The Beijing Beat

Chinese rock arrives

| Web Specials Archives

In her 1995 book about culture on the Chinese mainland, China Pop (The New Press, $15), journalist Jianying Zha contrasts the dramatic and exhilarating fall of European communism with 'a slow, soft, and messy meltdown of the old structure' in China. The result is 'an impure, junky, hybrid quality in nearly all spheres of Chinese life.' Aging authoritarians remain in power yet allow all sorts of entrepreneurial energy to express itself; cynicism and idealism mingle as onetime Red Guards get rich in stocks and bonds while dissidents languish in jail.

For Chinese rock 'n' rollers, this hybrid time is both a blessing and a burden. As the Hong Kong-based newsmagazine Asiaweek (May 19, 1995) reports, high-profile Chinese bands like Tang Dynasty are making it big on Hong Kong and Taiwan record labels while the Beijing government remains skittish about allowing large concerts (the Culture Ministry hasn't approved an arena show in Beijing since 1993). Even established groups like the all-female Cobra barely make ends meet playing in tiny clubs and karaoke bars.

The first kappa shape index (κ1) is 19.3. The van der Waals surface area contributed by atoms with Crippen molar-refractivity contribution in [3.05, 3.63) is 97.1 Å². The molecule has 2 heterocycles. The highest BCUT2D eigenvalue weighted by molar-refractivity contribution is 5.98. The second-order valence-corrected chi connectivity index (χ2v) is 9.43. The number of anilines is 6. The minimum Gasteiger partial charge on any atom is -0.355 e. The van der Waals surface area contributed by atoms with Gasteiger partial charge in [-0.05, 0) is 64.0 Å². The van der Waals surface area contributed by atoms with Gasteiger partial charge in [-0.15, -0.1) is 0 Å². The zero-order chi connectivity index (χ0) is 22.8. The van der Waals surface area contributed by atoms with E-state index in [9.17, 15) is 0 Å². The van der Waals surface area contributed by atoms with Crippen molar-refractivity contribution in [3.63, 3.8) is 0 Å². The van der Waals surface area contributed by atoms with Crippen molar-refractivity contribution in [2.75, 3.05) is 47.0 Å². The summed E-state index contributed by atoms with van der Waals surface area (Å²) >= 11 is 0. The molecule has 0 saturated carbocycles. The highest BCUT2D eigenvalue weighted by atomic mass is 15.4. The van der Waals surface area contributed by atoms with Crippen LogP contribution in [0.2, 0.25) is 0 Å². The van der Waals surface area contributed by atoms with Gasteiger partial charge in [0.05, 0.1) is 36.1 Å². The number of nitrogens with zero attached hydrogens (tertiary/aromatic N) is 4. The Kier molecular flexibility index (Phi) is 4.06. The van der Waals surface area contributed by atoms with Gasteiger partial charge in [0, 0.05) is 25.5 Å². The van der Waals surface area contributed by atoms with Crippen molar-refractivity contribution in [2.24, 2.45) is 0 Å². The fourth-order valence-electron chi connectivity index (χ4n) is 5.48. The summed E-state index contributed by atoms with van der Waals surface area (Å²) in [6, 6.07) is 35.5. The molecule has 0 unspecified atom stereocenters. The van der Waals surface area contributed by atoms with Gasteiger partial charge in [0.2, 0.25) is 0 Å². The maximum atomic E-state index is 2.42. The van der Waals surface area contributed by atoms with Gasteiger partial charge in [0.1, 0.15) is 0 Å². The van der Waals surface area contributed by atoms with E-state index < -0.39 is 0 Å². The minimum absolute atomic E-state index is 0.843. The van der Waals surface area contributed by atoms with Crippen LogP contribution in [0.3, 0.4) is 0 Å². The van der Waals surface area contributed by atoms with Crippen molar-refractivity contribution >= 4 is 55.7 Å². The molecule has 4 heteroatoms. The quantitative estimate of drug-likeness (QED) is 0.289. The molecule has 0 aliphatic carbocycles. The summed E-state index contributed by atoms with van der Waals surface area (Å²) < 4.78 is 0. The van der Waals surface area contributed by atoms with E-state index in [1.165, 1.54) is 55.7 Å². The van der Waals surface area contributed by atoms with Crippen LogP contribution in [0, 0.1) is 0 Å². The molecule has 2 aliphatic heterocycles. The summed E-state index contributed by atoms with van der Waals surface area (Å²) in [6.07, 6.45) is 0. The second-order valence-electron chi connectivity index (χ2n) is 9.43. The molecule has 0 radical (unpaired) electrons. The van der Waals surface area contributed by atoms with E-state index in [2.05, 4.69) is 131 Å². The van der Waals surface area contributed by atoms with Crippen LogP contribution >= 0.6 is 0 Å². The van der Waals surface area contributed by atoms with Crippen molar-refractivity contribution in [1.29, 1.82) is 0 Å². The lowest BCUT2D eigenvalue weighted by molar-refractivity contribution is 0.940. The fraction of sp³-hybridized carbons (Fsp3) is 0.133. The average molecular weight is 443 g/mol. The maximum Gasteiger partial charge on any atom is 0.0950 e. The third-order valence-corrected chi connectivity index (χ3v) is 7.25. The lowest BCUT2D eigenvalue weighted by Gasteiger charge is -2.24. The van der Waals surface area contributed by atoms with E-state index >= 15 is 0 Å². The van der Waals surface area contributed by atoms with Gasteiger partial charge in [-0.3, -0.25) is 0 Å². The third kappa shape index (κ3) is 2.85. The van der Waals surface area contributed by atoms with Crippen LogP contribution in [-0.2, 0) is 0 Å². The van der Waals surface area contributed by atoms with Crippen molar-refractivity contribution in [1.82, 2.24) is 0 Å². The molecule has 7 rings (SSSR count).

This mix of opportunity, adversity, and social complexity has helped mainland bands create some fascinating music, and it's having an impact in non-mainland Chinese communities from Hong Kong to Singapore. In these places, where bouncy, treacly pop music rules the airwaves, the hard-rock edge of the mainlanders is bringing audiences to their feet. And it's not like Beijing rockers are Aerosmith clones; in a search for an authentically Chinese rock sound, Tang Dynasty has incorporated Beijing Opera instruments, and the guitar-trashing punk star He Yong has performed alongside his father, a master of the traditional three-stringed sanxian lute.

While most bands avoid direct political protest (more out of boredom with ideology than fear of repression), rockers find indirect ways to comment. Tang Dynasty does an irreverent heavy-metal version of the Communist anthem, the Internationale. China's first rock star Cui Jian, who brought down the house at a tepid, officially sponsored pop show in 1986 by appearing in ripped army fatigues and making like an angrier Springsteen, continues to write cleverly ambiguous songs that urge young Chinese to think and act for themselves.

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